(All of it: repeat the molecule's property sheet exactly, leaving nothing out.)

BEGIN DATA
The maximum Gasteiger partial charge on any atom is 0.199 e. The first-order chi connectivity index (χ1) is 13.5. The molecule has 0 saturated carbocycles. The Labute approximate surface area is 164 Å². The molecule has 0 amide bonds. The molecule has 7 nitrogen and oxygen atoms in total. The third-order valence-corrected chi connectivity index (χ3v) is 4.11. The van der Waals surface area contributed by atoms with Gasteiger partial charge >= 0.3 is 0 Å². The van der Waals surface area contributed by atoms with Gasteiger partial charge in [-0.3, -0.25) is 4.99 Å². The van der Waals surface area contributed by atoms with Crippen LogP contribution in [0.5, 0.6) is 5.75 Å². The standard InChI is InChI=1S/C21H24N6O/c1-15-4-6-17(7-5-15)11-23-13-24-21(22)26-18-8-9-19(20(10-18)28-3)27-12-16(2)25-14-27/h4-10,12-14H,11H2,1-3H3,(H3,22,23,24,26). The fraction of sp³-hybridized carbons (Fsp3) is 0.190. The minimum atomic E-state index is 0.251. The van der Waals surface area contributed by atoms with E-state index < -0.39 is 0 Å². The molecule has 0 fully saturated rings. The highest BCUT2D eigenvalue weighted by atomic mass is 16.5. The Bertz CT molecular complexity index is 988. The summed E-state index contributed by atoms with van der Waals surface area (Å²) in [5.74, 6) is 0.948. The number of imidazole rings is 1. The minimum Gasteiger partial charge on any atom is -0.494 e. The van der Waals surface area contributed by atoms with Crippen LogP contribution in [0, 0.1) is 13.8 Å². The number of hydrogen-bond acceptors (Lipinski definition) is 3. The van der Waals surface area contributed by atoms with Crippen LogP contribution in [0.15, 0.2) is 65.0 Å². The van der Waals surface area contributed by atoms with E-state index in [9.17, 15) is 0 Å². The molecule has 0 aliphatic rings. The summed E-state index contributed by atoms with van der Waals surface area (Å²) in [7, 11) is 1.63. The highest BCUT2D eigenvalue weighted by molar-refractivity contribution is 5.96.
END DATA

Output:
The maximum Gasteiger partial charge on any atom is 0.199 e. The first-order chi connectivity index (χ1) is 13.5. The molecule has 0 saturated carbocycles. The Labute approximate surface area is 164 Å². The molecule has 0 amide bonds. The molecule has 7 nitrogen and oxygen atoms in total. The third-order valence-corrected chi connectivity index (χ3v) is 4.11. The van der Waals surface area contributed by atoms with Gasteiger partial charge >= 0.3 is 0 Å². The van der Waals surface area contributed by atoms with Gasteiger partial charge in [-0.3, -0.25) is 4.99 Å². The van der Waals surface area contributed by atoms with Crippen LogP contribution in [0.5, 0.6) is 5.75 Å². The standard InChI is InChI=1S/C21H24N6O/c1-15-4-6-17(7-5-15)11-23-13-24-21(22)26-18-8-9-19(20(10-18)28-3)27-12-16(2)25-14-27/h4-10,12-14H,11H2,1-3H3,(H3,22,23,24,26). The fraction of sp³-hybridized carbons (Fsp3) is 0.190. The minimum atomic E-state index is 0.251. The van der Waals surface area contributed by atoms with E-state index < -0.39 is 0 Å². The molecule has 0 fully saturated rings. The highest BCUT2D eigenvalue weighted by atomic mass is 16.5. The Bertz CT molecular complexity index is 988. The summed E-state index contributed by atoms with van der Waals surface area (Å²) in [5.74, 6) is 0.948. The number of imidazole rings is 1. The minimum Gasteiger partial charge on any atom is -0.494 e. The van der Waals surface area contributed by atoms with Crippen LogP contribution in [0, 0.1) is 13.8 Å². The number of hydrogen-bond acceptors (Lipinski definition) is 3. The van der Waals surface area contributed by atoms with Crippen LogP contribution in [0.15, 0.2) is 65.0 Å². The van der Waals surface area contributed by atoms with E-state index in [9.17, 15) is 0 Å². The molecule has 0 aliphatic rings. The summed E-state index contributed by atoms with van der Waals surface area (Å²) in [7, 11) is 1.63. The highest BCUT2D eigenvalue weighted by molar-refractivity contribution is 5.96.